Thus, set in this context of biodiversity and agricultural diversity, the gender roles in the agriculture practices and biodiversity management are examined. The main thrust and reasons for the study is to understand the gender dimension in agriculture and related biodiversity management. This has been described via a historical and social perspective.

The agricultural systems have gone through a sustained phase of agro-biodiversity enhancement by genetic diversification and periodic introductions, over the past centuries. This phase of diversification had produced numerous varieties and locally grown cultivars, with varied adaptations spread over the agricultural landscape. The biodiversity manifestations, in the form of different floristic regions and vegetation types, offer a wide range of natural plant and animal resources.

The tribal and non-tribal human population, over the past centuries, developed intimate knowledge of the utility value of forest based resources, particularly of non-wood forest products. This knowledge base, which kept expanding with the passage of time, was transferred verbally from one generation to another.

The agrarian society evolved social systems of partnership and community action to safeguard common interests. The gender roles in the family were based upon the specialised knowledge and biological attributes. The gender roles were defined for conducting many agricultural operations, from seed sowing to harvesting.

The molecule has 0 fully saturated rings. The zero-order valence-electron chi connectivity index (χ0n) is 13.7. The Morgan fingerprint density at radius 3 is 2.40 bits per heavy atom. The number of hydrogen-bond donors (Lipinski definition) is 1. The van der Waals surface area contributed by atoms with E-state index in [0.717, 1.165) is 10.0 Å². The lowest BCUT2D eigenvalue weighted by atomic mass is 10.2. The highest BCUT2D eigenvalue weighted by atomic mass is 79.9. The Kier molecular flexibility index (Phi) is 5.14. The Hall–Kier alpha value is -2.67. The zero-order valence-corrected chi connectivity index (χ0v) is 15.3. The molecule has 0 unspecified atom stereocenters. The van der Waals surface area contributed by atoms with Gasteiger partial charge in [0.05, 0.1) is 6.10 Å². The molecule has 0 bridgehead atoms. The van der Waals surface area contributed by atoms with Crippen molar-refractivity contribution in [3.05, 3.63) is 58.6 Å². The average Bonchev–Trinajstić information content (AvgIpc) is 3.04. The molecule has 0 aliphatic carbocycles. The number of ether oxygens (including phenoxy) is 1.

Women played a key role in diversifying the food and nutritional base by using their knowledge of forest-based resources. The homestead offered a locus for the introduction of plants required meeting the day-to-day needs; and women's home gardens are best described as “genetic gardens”.

Women made significant contributions to the genetic improvement of crop plants and other economically important plants by a continuous selection process, which has a genetic basis. They were also responsible for domesticating a few plants, that have medicinal and food value, are now found in every home garden.

With the transition of Sri Lankan agriculture from one based on home needs to one catering to markets, gender roles have tended to change. Women have increasingly been reduced to unskilled work. This is particularly true in the plantation crop sector.

There is therefore an urgent need to highlight gender considerations in biodiversity management (i.e. conservation, sustainable and equitable use) in Sri Lanka.

A first step in this direction will be the initiation of a movement for preparing gender-sensitive community biodiversity registers. The preparation of such registers will also help to sensitise the local community of the important role played by traditional practices such as raising home gardens, in the conservation and improvement of agro-biodiversity.

As commercialisation of agriculture progresses, gender roles are altered, often to the disadvantage of women. It is important that a Gender Impact Analysis is carried out at the best the project design stage, in all forestry and natural product-based commercial ventures.